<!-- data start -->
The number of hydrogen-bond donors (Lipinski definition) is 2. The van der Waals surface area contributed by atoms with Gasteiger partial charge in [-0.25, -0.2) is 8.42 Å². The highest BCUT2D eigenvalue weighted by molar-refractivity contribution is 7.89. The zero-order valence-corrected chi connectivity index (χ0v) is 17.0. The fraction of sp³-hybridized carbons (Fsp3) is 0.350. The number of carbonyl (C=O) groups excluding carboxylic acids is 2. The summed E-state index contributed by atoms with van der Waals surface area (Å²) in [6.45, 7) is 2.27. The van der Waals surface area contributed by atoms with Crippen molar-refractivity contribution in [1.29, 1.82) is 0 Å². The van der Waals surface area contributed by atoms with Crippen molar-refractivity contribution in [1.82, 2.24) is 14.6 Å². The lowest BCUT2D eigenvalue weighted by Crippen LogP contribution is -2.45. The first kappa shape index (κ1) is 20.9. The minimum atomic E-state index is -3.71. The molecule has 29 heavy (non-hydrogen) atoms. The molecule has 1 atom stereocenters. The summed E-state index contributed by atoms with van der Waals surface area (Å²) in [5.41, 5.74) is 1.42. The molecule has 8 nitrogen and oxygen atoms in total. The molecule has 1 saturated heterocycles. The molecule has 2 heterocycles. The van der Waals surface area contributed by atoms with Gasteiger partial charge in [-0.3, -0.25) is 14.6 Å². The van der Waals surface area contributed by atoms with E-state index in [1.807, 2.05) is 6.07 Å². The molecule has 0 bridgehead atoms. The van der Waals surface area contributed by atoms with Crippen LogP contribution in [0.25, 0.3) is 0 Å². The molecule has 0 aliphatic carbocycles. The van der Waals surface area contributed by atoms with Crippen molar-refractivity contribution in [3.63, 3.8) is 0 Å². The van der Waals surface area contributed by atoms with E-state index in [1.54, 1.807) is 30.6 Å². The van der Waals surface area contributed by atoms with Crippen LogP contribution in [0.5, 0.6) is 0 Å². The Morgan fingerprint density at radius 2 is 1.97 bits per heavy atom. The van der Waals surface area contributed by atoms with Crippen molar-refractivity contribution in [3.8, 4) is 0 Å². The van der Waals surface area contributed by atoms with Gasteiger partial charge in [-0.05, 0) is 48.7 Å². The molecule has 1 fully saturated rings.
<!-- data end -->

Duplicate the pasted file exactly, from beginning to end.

The number of hydrogen-bond donors (Lipinski definition) is 2. The van der Waals surface area contributed by atoms with Gasteiger partial charge in [-0.25, -0.2) is 8.42 Å². The highest BCUT2D eigenvalue weighted by molar-refractivity contribution is 7.89. The zero-order valence-corrected chi connectivity index (χ0v) is 17.0. The fraction of sp³-hybridized carbons (Fsp3) is 0.350. The number of carbonyl (C=O) groups excluding carboxylic acids is 2. The summed E-state index contributed by atoms with van der Waals surface area (Å²) in [6.45, 7) is 2.27. The van der Waals surface area contributed by atoms with Crippen molar-refractivity contribution in [1.29, 1.82) is 0 Å². The van der Waals surface area contributed by atoms with Crippen molar-refractivity contribution in [1.82, 2.24) is 14.6 Å². The lowest BCUT2D eigenvalue weighted by Crippen LogP contribution is -2.45. The first kappa shape index (κ1) is 20.9. The minimum atomic E-state index is -3.71. The molecule has 29 heavy (non-hydrogen) atoms. The molecule has 1 atom stereocenters. The summed E-state index contributed by atoms with van der Waals surface area (Å²) in [5.41, 5.74) is 1.42. The molecule has 8 nitrogen and oxygen atoms in total. The molecule has 1 saturated heterocycles. The molecule has 2 heterocycles. The van der Waals surface area contributed by atoms with Gasteiger partial charge in [-0.3, -0.25) is 14.6 Å². The van der Waals surface area contributed by atoms with E-state index in [1.807, 2.05) is 6.07 Å². The molecule has 0 bridgehead atoms. The van der Waals surface area contributed by atoms with Crippen LogP contribution in [0.25, 0.3) is 0 Å². The molecule has 0 aliphatic carbocycles. The van der Waals surface area contributed by atoms with Crippen molar-refractivity contribution in [3.63, 3.8) is 0 Å². The van der Waals surface area contributed by atoms with E-state index in [1.54, 1.807) is 30.6 Å². The van der Waals surface area contributed by atoms with Crippen LogP contribution in [0.5, 0.6) is 0 Å². The Morgan fingerprint density at radius 2 is 1.97 bits per heavy atom. The van der Waals surface area contributed by atoms with Crippen molar-refractivity contribution in [3.8, 4) is 0 Å². The van der Waals surface area contributed by atoms with Gasteiger partial charge in [-0.05, 0) is 48.7 Å². The molecule has 1 fully saturated rings.